Sunday, January 8, 2017

How Is A Man "Saved"? And Saved From What?

This is on my "About Me - My Faith" page, but in case you didn't make it down that far, I wanted to just give this shorter version. What does it mean to be saved?  If you are reading this post, and you are not a Christian, it is no accident or coincidence that you are here.

Now, to sum up "being saved", and why I needed to be saved and from what, please allow me to quote Dr. James Dobson. He simply has a way with words about this topic, and I can not say it better than he can. Im quoting from his book "Straight Talk to Men and Their Wives".
From Dr. James Dobson:
Here, then, is my concept of the plan of salvation and why Jesus's death was necessary: It begins, as it should, with an understanding of God's nature. Throughout Scripture, the Almighty is represented by two uncompromising characteristics: His love and His nature. Both of these aspects are reflected in everything God does, and none of His actions will ever contradict either component.
The love and justice of God were especially evident when He created Adam and Eve. Obviously, He could have “programmed” them to love Him and obey His laws. This could have been accomplished by creating them as highly sophisticated robots or puppets.
He did, in fact, program the brains of lower animals, causing birds to build a certain kind of nest and wolves to kill wounded elk. They have no choice in the matter. My Dachshund, Siggie, displays an assortment of wired-in behavior about which neither of us has a choice. For example, he can't help barking when the front doorbell rings, even if I threaten to kill him for waking the baby. Nor can he keep from gobbling his food as though he would never get another meal. God has imposed instinctual behavior in Siggie (some of which I would like to eliminate) which operates automatically and without learning.
But the Lord elected to put no instinctual behavior in mankind, leaving us free to learn. This explains the utter helplessness of human infants, who are the most dependent of all creatures at birth. They lack the initial advantages of unlearned responses but will later run circles around the brightest animals with “locked-in” reactions. Such is the nature of our humanness.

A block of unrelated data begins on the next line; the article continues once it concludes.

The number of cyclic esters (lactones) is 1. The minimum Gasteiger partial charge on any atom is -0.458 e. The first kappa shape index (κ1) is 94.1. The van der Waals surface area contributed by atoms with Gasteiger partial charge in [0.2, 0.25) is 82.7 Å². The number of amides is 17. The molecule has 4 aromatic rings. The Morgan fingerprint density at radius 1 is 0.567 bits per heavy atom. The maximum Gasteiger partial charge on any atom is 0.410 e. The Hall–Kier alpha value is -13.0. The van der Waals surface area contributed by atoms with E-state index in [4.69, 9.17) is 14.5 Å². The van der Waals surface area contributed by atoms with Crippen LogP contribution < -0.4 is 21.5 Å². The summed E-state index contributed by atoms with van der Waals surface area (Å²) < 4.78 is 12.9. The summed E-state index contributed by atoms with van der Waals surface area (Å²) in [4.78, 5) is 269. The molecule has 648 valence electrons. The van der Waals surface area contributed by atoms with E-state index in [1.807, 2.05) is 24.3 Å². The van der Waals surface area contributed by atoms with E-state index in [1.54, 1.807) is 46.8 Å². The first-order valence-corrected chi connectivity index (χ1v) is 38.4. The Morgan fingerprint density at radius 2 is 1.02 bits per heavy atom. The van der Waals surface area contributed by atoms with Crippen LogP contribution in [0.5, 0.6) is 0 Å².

By granting us freedom of choice, therefore, God gave meaning to our love. He sought our devotion but refused to demand it. However, the moment He created this choice, it became inevitable that He would eventually be faced with man's sin. I've heard Christians speculate on what might have happened if Adam and Eve hadn’t disobeyed God. The answer is obvious. If they had not sinned, a subsequent generation would have. After all, if no one ever made the wrong choice, then there was no true choice to be made.
But Adam and Eve did sin, as we know, and thereby confronted God with the most serious dilemma of all time. His love for the human race was unlimited, which required that He forgive His disobedient children. The Bible says, “As a father pitieth his children, so the Lord pitieth them that fear Him” (Psalm 103:13 KJV). That is an analogy I can comprehend. I know how I pity my children when they’ve done wrong. My inclination is to forgive them.
But in spite of God's great love, His justice required complete obedience. It demanded repentance and punishment for disobedience. So herein was a serious conflict with Gods nature. If He destroyed the human race, as His justice would require in response to our sinful disobedience, His love would have been violated: but if He ignored our sins, His justice would have been sacrificed. Yet neither aspect of His nature could be compromised.